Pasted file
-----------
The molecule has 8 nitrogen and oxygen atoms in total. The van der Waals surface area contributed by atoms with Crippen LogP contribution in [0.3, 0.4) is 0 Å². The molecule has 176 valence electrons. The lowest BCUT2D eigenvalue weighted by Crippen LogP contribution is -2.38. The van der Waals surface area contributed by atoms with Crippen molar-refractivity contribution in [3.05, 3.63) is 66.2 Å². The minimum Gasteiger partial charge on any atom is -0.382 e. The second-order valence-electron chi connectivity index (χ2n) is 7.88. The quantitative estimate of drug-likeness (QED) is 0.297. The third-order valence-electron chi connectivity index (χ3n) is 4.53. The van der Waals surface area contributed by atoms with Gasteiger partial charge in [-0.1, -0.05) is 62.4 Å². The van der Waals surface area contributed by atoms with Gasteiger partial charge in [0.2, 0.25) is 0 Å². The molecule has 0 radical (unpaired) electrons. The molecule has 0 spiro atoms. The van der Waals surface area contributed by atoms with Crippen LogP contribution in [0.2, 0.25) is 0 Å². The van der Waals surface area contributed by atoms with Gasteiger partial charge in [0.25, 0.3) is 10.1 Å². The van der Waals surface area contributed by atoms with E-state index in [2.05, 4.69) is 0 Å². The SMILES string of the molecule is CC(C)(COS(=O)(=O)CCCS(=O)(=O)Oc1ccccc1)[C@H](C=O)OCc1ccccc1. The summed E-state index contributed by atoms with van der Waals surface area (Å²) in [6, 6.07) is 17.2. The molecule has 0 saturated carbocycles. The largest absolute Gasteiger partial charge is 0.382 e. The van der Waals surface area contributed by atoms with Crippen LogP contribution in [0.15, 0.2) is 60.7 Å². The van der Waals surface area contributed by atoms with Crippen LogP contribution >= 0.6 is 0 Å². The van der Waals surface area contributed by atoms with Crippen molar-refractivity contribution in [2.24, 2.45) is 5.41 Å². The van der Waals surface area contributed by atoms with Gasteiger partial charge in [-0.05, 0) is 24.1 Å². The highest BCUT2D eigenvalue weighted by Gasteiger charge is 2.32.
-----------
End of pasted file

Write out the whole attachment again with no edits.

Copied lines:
The molecule has 8 nitrogen and oxygen atoms in total. The van der Waals surface area contributed by atoms with Crippen LogP contribution in [0.3, 0.4) is 0 Å². The molecule has 176 valence electrons. The lowest BCUT2D eigenvalue weighted by Crippen LogP contribution is -2.38. The van der Waals surface area contributed by atoms with Crippen molar-refractivity contribution in [3.05, 3.63) is 66.2 Å². The minimum Gasteiger partial charge on any atom is -0.382 e. The second-order valence-electron chi connectivity index (χ2n) is 7.88. The quantitative estimate of drug-likeness (QED) is 0.297. The third-order valence-electron chi connectivity index (χ3n) is 4.53. The van der Waals surface area contributed by atoms with Gasteiger partial charge in [-0.1, -0.05) is 62.4 Å². The van der Waals surface area contributed by atoms with Gasteiger partial charge in [0.2, 0.25) is 0 Å². The molecule has 0 radical (unpaired) electrons. The molecule has 0 spiro atoms. The van der Waals surface area contributed by atoms with Crippen LogP contribution in [0.2, 0.25) is 0 Å². The van der Waals surface area contributed by atoms with Gasteiger partial charge in [0.25, 0.3) is 10.1 Å². The van der Waals surface area contributed by atoms with E-state index in [2.05, 4.69) is 0 Å². The SMILES string of the molecule is CC(C)(COS(=O)(=O)CCCS(=O)(=O)Oc1ccccc1)[C@H](C=O)OCc1ccccc1. The summed E-state index contributed by atoms with van der Waals surface area (Å²) in [6, 6.07) is 17.2. The molecule has 0 saturated carbocycles. The largest absolute Gasteiger partial charge is 0.382 e. The van der Waals surface area contributed by atoms with Crippen LogP contribution in [0.15, 0.2) is 60.7 Å². The van der Waals surface area contributed by atoms with Crippen LogP contribution >= 0.6 is 0 Å². The van der Waals surface area contributed by atoms with Crippen molar-refractivity contribution in [2.24, 2.45) is 5.41 Å². The van der Waals surface area contributed by atoms with Gasteiger partial charge in [-0.05, 0) is 24.1 Å². The highest BCUT2D eigenvalue weighted by Gasteiger charge is 2.32.